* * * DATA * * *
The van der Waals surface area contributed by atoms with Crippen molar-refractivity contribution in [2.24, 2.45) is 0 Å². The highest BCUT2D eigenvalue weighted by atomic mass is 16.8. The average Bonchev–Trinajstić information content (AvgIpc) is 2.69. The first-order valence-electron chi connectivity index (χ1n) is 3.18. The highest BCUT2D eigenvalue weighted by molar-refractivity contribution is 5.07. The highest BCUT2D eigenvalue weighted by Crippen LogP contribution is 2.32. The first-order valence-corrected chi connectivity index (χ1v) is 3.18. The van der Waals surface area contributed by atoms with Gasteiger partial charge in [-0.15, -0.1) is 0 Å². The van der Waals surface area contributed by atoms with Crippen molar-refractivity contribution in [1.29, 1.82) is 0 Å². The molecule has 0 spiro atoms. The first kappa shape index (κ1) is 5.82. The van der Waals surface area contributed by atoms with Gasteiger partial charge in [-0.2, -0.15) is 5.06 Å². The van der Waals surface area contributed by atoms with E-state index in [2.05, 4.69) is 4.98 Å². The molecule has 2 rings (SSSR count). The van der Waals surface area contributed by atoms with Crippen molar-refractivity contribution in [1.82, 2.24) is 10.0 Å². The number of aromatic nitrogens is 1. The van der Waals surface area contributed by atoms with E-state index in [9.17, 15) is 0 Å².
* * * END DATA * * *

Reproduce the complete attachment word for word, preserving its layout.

The van der Waals surface area contributed by atoms with Crippen molar-refractivity contribution in [2.24, 2.45) is 0 Å². The highest BCUT2D eigenvalue weighted by atomic mass is 16.8. The average Bonchev–Trinajstić information content (AvgIpc) is 2.69. The first-order valence-electron chi connectivity index (χ1n) is 3.18. The highest BCUT2D eigenvalue weighted by molar-refractivity contribution is 5.07. The highest BCUT2D eigenvalue weighted by Crippen LogP contribution is 2.32. The first-order valence-corrected chi connectivity index (χ1v) is 3.18. The van der Waals surface area contributed by atoms with Gasteiger partial charge in [-0.15, -0.1) is 0 Å². The van der Waals surface area contributed by atoms with Crippen molar-refractivity contribution in [1.29, 1.82) is 0 Å². The molecule has 0 spiro atoms. The first kappa shape index (κ1) is 5.82. The van der Waals surface area contributed by atoms with Gasteiger partial charge in [-0.2, -0.15) is 5.06 Å². The van der Waals surface area contributed by atoms with E-state index in [2.05, 4.69) is 4.98 Å². The molecule has 2 rings (SSSR count). The van der Waals surface area contributed by atoms with Crippen molar-refractivity contribution in [1.82, 2.24) is 10.0 Å². The number of aromatic nitrogens is 1. The van der Waals surface area contributed by atoms with E-state index in [9.17, 15) is 0 Å².